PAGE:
Missing Books

/ 17 July 2009

David Pogue shares word of a deeply ironic action on the part of Amazon. They’ve quietly deleted copies of purchased books from Kindles across the world, crediting the owners for their purchase. The books were deleted because the publisher decided they didn’t really want those titles sold as ebooks. The books: 1984 and Animal Farm.

This is the trouble with the cloud, you don’t actually have anything, you are just accessing objects that others hold on your behalf. The Kindle is basically a cache for your most recent reading, the rest of which lives at Amazon awaiting your call. Deleting these books is just a simple clearing of the cache, nothing significant from a technical point of view. But it feels significant, doesn’t it? It feels invasive. It feels arbitrary. It will help Kindle owners realize how little control they have.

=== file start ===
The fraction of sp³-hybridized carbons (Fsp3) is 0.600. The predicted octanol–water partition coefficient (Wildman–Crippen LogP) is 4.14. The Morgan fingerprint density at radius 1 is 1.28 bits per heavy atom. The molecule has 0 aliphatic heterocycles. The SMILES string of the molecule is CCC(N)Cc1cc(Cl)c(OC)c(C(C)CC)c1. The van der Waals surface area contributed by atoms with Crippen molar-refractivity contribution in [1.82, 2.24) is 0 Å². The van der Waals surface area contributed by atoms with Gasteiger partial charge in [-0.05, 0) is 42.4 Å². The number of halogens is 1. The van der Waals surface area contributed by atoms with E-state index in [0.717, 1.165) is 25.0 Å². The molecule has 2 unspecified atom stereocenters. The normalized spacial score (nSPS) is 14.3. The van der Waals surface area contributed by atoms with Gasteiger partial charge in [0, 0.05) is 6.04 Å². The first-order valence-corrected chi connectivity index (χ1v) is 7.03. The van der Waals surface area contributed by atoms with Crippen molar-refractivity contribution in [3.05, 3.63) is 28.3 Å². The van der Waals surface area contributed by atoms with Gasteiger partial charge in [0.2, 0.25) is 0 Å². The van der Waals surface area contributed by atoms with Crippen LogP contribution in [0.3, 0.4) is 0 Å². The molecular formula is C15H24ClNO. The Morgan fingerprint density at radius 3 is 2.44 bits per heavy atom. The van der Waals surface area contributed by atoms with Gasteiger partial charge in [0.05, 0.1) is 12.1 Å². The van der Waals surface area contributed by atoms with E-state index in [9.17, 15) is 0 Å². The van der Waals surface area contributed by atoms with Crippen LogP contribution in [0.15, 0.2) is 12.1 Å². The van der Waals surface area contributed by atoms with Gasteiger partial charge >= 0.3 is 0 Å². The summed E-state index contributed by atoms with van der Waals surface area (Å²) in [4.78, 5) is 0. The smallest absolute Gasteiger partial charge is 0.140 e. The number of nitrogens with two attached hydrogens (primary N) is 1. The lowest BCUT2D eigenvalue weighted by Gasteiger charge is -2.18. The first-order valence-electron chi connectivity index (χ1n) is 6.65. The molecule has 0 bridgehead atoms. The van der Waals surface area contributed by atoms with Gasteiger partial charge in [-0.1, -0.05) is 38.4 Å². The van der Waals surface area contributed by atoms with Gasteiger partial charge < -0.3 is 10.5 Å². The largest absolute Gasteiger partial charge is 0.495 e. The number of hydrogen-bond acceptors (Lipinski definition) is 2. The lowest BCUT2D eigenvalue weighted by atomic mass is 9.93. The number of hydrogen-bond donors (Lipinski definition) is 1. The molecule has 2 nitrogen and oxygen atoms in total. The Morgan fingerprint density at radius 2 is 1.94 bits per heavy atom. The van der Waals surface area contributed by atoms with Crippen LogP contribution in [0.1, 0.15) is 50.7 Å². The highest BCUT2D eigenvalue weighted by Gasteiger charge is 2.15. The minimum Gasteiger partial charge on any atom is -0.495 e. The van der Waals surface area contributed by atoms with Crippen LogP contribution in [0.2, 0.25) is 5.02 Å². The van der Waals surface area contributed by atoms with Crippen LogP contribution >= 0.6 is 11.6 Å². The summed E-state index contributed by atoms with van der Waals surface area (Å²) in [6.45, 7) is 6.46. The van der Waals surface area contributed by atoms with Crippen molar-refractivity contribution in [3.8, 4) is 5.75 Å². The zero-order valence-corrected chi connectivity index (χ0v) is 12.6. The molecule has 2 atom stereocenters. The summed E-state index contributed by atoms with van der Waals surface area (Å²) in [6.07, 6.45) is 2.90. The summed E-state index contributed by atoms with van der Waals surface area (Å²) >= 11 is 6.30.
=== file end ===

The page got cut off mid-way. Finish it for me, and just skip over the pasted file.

Episodes disappear overnight at Hulu. Videos come and go at YouTube. We are living in a sand mandala. Enjoy it while you can, it won’t be the same tomorrow.


UPDATE: It appears that the publisher of these ebooks had no rights to the titles. Amazon was right to take them off the store, but I still question taking them off Kindles in the field.

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